The following Tweet from renowned front end developer, Noah Stokes really caught my eye the other day:
We have a Bootstrap Generation of folks coming up who have never learned basic positioning in CSS. Learn the fundamentals first, then a FW.— Noah Stokes (@motherfuton) October 27, 2015
In the Firehose Project, one of the major things we learn about front end design is to use the Bootstrap Framework. Going into the course, I had heard a little and read a little about Bootstrap, mostly negative. The main complaints: all Bootstrap websites look the same and that Bootstrap comes with a ton of bloat. I believed that until I started using Bootstrap, which then lead me to realize that Bootstrap made designing good looking websites incredibly easy. In fact, I used Bootstrap for this website to help out with the layout.
What Noah had to say really got me thinking, though. I don’t really know much about CSS positioning, and that’s a problem. I also didn’t really know where to start looking, so I thought I would ask the master himself:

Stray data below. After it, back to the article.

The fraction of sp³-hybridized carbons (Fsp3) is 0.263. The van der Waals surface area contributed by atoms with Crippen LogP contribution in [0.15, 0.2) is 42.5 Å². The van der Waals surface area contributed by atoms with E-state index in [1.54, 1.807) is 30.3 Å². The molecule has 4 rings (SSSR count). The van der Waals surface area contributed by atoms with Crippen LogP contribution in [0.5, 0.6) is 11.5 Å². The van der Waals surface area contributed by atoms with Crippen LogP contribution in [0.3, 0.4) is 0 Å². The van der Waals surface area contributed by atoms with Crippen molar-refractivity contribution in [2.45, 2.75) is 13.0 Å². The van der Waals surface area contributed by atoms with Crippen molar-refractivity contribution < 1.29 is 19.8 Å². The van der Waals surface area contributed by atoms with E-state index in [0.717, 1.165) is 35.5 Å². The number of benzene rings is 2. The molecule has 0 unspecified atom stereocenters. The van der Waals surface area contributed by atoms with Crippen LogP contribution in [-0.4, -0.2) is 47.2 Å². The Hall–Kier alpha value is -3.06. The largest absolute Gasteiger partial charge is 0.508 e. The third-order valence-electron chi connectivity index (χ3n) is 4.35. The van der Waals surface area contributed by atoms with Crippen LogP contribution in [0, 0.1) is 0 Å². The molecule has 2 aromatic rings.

Aside from the resources from A List Apart that Noah linked to, I took it upon myself to research CSS layout and positioning, since it’s really a core competency of a web developer. I wanted to share a few resources that I found with you that I thought were really great:
- Learn CSS Layout: This is a fantastic tutorial that goes over CSS layout fundamentals in an easy-to-digest way. While there are only 19 “lessons”, there’s a ton to learn (and I learned a ton!).
- CSS Tricks Guide to Flexbox: One of the coolest new-ish CSS layout techniques is called Flexbox, and this guide goes deep. I’ve used Flexbox positioning in a few projects and I can say with certainty that it’s easy to use (and that makes me happy).
- What the Flexbox?!: On the same theme, Wes Bos put out this great, free video course explaining all sorts of cool Flexbox tricks.
I still think that Bootstrap is an incredibly useful tool, but the fundamentals are fundamental for a reason. I think that this article from H. Alan Stevens does a really great job of explaining what Bootstrap is good for, what it’s not good for, and some best practices for using it.
In doing my research, I also came across Pure, a seriously tiny group of CSS components that help with rapid development of responsive web projects from (wait for it…) Yahoo. While Pure would obviously be subject to the same criticism that Bootstrap does with not teaching you as a developer how to CSS, it does solve the bloat problem. Worth checking out!